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Thread: Article: Steaming out a dent

  1. #1
    Join Date
    Oct 2006
    Central NY State

    Article: Steaming out a dent

    If you're not part of the solution, you're part of the precipitate.

  2. #2
    Join Date
    Dec 2006
    Ken, I just have to tell you that your tutorial came in very handy in my Splay Leg Table project. While working on another aspect of the build, I moved too fast and was not watching what I was doing and whacked the outside corner of one of the legs. This put a very noticeable dent right in the corner of the outside faces. Very upset was I, as planing or scraping it out would mess up the profile of the leg. I decided to try steaming it out as per your tutorial. A complication was that I had lightly shellacked the legs to prevent them from getting dirty. I was worried that it would prevent the steam from working. I should not have worried, as it worked perfectly! I just scraped the affected area to remove the damaged shellacked surface and level the slightly raised surface.

    “When love and skill work together, expect a masterpiece.” - John Ruskin
    “Nowadays people know the price of everything and the value of nothing.” - Oscar Wilde

  3. #3
    Join Date
    May 2011
    So. Florida
    Steaming out a dent, or a hot iron/wet towel does work in many cases. That method does disperse a moisture penetration for an area larger than the specific dent. A dent represents crushed fibers, whereas a scrape or tearout can leave a void, which will respond somewhat by expanding, but not for a total repair.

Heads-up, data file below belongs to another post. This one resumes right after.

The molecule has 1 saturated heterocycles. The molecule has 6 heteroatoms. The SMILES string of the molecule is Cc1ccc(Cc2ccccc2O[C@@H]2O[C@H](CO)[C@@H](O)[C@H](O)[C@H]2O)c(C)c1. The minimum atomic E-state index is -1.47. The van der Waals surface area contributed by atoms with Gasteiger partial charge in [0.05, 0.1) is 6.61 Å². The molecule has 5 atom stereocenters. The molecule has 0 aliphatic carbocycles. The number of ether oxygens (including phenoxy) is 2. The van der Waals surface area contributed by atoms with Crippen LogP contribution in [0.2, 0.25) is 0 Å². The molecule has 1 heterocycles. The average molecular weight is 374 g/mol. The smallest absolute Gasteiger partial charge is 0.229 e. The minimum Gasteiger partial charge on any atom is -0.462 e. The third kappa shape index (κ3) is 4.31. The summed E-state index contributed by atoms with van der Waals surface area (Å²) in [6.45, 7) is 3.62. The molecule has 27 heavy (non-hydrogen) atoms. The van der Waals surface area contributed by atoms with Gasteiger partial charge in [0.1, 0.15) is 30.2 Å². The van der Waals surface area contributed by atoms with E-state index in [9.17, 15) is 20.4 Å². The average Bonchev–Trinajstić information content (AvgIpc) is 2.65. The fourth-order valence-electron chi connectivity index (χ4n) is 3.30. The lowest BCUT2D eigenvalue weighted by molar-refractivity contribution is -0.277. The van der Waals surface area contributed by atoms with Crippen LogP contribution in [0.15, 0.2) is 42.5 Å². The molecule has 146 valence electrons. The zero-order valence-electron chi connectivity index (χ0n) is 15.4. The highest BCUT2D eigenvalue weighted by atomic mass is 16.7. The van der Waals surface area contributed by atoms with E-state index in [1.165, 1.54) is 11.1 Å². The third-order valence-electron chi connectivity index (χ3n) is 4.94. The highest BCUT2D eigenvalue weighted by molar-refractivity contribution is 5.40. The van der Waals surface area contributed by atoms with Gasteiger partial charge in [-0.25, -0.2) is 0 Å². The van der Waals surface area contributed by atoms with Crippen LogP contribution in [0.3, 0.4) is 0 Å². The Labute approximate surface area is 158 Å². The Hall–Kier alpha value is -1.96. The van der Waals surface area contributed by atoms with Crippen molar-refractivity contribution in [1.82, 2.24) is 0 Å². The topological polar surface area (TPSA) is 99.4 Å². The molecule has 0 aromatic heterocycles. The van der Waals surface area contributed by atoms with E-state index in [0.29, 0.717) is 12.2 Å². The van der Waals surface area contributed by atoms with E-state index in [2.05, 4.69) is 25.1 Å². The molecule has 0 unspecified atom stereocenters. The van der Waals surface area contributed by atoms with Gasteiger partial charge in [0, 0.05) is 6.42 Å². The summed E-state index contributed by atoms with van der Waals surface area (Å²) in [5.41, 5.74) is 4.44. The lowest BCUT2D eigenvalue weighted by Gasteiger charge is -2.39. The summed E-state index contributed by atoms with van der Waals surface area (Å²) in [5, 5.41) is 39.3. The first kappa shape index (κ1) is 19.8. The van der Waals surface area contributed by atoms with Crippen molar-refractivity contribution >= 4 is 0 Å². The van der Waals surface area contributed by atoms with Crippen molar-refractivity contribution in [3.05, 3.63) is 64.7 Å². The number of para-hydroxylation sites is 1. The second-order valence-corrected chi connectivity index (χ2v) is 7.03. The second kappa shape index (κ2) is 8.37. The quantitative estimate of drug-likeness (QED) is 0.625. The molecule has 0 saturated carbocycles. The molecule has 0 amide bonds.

Just a suggestion, for hardwoods and plywoods, using an eyedropper and dripping a drop or two into the dent will raise the area. The applications may have to continue for several applications, but the wetted area will engorge and expand. Once dry, it seems less likely to shrink back as some wet/hot methods can have the propensity to do, when they cool (or dry out).


  4. #4
    Good tip. Charles Neil posted a video tip on this back in Dec. 2007. It is still on his site. He used DNA. Rob

  5. #5
    Join Date
    Jun 2010
    Vancouver Island, Courtenay/Comox Valley, British Columbia
    Great tutorial, Ken. By the way, when you buy the honey a new iron, get her a Rowenta.

  6. #6
    Join Date
    Nov 2006
    Delton, Michigan
    i ran into a situation where someone was told to do this steam trick on a gun stock, in my opinion a well finished gun stock shouldnt allow the moisture into the wood and that is what makes the dent come back up.. so perhaps dave or frank can give me a solution to fix a dented gun stock that is already finished.. my thoughts would be to just fill the depression will more finish and sand flat till it is the same elevation as the rest of the finish... any ideas?
    If in Doubt, Build it Stout!
    One hand washes the other!
    Don't put off today till tomorrow!

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